So, how can we, and those who have been structurally excluded, become more robust AR4D actors? How can we educate ourselves to excel in interdisciplinary work and recognize biases within our project teams? What are the consequences of failing to address these systemic issues to our effectiveness? Our new research portfolio delves into these questions, recognizing that this endeavor is not only a moral imperative but also crucial for enhancing our capabilities and success in the field. This research commentary series — click on the links below — explores five research themes shaping the future of A4RD with systems thinking, using qualitative and quantitative methods:

Call to Action — Collective Impact and Future Progress

This portfolio encompasses numerous unanswered questions, guided by an underlying hypothesis that suggests we can enhance our effectiveness in downstream outcomes by applying systems approaches and situating ourselves more effectively through self-reflection, understanding leverage points, implementing structural changes, and strengthening capacities within our AR4D compositions and institutional systems. Deep understanding of these critical points will require a diverse team of researchers and scientists from different backgrounds, employing both qualitative and quantitative methods to support AR4D actors to better understand how they can align themselves to effectively innovate and scale for positive social outcomes.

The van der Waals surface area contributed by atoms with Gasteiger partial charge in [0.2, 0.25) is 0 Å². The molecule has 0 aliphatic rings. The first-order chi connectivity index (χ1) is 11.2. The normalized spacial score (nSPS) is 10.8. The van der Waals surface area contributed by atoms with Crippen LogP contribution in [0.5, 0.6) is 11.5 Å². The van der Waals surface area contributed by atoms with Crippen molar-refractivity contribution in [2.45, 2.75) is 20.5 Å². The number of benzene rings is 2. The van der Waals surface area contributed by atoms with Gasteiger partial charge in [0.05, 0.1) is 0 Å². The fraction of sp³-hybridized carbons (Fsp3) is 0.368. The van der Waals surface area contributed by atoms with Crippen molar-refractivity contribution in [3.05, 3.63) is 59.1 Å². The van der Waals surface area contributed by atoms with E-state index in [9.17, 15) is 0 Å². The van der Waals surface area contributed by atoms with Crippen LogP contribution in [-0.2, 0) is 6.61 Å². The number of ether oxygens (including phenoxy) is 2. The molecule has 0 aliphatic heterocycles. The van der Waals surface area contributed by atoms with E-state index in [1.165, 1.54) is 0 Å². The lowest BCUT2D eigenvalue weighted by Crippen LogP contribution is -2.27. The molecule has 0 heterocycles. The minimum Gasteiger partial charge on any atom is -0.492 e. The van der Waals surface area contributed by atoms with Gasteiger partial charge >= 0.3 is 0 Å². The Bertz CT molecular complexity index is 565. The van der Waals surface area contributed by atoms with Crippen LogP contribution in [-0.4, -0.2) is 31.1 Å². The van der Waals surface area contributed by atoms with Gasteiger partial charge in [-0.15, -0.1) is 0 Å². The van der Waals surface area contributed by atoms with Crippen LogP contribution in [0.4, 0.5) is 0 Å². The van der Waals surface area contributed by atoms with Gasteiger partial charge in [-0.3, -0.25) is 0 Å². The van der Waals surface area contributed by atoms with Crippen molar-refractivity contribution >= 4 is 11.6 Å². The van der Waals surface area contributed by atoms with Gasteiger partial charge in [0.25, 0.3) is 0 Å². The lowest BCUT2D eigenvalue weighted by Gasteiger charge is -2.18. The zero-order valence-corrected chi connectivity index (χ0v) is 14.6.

Moreover, it must extend beyond theoretical considerations, encompassing practical applications that can be directly implemented within the realms of both the natural and social sciences. As such, this portfolio offers an opportunity for interdisciplinary collaboration, combining social scientists with bio-physical scientists in field studies with the intention of facilitating learning as trials progress. This means that already existing efforts can engage with this portfolio, helping to contribute to our greater body of knowledge on how we collectively operate as AR4D actors. 

To this end, we invite others to join this effort or share current work being done to advance a similar portfolio and knowledge base. In each of these research commentaries we see the opportunity for advanced tools to be developed, capacity strengthening of system actors, and intentional collaboration with a wider set of partners. Together, we have the opportunity to reshape the landscape of AR4D, making it more inclusive, effective, and impactful through the lens of systems thinking. Through deepening our knowledge and wading through complex challenges, we can more effectively pursue SDGs by 2030. We invite you to be a part of this transformative journey, where innovation and collaboration lead the way to a brighter and more sustainable future for agriculture and development.